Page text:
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Progress on healthy food policies under the microscope

The escalating obesity epidemic has led an international group of nutrition researchers to focus on measuring how much progress countries are making in implementing healthy food policies.

“No country has reversed the obesity epidemic, in part because widely-recommended healthy food policies have not been fully implemented,” says Boyd Swinburn, Professor of Population Nutrition and Global Health from the University of Auckland.

“Researchers have documented the increasing obesity problem for several decades and it is long overdue to start documenting how well the agreed solutions are being applied and what effect policies are having on the food landscape.”

Experts agree that the main driver of high obesity rates is the widespread availability of cheap, tasty, unhealthy food that is heavily marketed, he says.

“The surprising thing is that very few countries are able to describe what the food landscape looks like in their country,” says Professor Swinburn. “We currently can’t answer basic questions like, ‘What foods are for sale in which areas?’, ‘What is the nutrition content of those foods?’, ‘Which food are advertised the most?’, and ‘How does the price of unhealthy foods compare to the price of healthy foods?”.

The new group of nine university groups and five global non-government organisations, called INFORMAS, plans to monitor food environments all around the world so that these important questions can be answered.

This week, the INFORMAS group launched their plans at the International Congress of Nutrition in Granada, Spain, accompanied by the publication of a series of papers in the journal Obesity Reviews that outlines the group’s approach to monitoring all the important aspects of the food landscape.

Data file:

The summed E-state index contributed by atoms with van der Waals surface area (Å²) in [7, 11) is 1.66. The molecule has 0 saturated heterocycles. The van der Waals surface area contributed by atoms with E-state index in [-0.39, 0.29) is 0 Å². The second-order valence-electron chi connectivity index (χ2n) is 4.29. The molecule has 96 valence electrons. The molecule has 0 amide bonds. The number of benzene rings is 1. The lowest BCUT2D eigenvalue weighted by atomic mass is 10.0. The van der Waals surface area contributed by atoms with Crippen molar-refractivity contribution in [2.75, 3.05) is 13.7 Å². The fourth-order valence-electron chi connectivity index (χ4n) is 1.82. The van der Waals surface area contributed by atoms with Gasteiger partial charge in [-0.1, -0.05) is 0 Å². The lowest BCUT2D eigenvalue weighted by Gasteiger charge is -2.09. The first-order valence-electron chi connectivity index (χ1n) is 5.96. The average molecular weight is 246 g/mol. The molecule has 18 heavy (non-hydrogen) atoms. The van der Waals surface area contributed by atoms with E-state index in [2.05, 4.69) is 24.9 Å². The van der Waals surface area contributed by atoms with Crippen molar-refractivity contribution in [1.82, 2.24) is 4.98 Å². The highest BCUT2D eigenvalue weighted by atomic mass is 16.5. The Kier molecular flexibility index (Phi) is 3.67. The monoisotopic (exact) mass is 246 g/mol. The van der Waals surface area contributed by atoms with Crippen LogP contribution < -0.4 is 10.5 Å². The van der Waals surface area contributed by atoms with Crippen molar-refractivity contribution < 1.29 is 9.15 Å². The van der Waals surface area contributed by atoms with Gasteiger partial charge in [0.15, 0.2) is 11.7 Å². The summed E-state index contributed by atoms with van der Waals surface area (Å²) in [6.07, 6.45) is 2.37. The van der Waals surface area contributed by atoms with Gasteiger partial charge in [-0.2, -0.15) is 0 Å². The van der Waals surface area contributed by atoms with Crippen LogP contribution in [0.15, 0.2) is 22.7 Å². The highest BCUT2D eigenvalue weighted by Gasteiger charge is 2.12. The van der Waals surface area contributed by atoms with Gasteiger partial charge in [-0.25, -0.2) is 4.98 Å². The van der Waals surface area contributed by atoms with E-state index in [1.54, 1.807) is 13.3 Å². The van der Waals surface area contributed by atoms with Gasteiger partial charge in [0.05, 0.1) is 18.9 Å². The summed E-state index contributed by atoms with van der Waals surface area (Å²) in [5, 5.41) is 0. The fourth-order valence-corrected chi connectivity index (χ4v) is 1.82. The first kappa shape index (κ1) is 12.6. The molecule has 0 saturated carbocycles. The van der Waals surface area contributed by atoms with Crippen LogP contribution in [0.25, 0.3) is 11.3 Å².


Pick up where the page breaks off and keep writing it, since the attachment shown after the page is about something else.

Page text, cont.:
The INFORMAS monitoring program will commence next year in several pilot countries, including New Zealand. The researchers will also identify those countries which have the healthiest food policies and use them as international benchmarks against which to assess national progress towards best practice.

“Some countries have made good progress in getting policies like healthy school food implemented, but many other recommended policies such as restricting unhealthy food marketing to children are just not happening,” said Professor Swinburn.

All countries have signed up to a World Health Organization target of reducing premature death from non-communicable diseases, such as heart disease and diabetes, by 25 percent by the year 2025.

“The target is to achieve no further increase in obesity rates, and this will be one of the most challenging targets to reach since countries are almost all heading in the wrong direction,” according to Professor Swinburn. “Changes in food environments will respond quite quickly to healthy food policies, and we hope to detect early changes in reducing the drivers of obesity. This will be critical in monitoring progress towards the WHO targets.”

The INFORMAS work is under the auspices of the International Obesity Taskforce, and is being coordinated at the University of Auckland.

The University of Auckland

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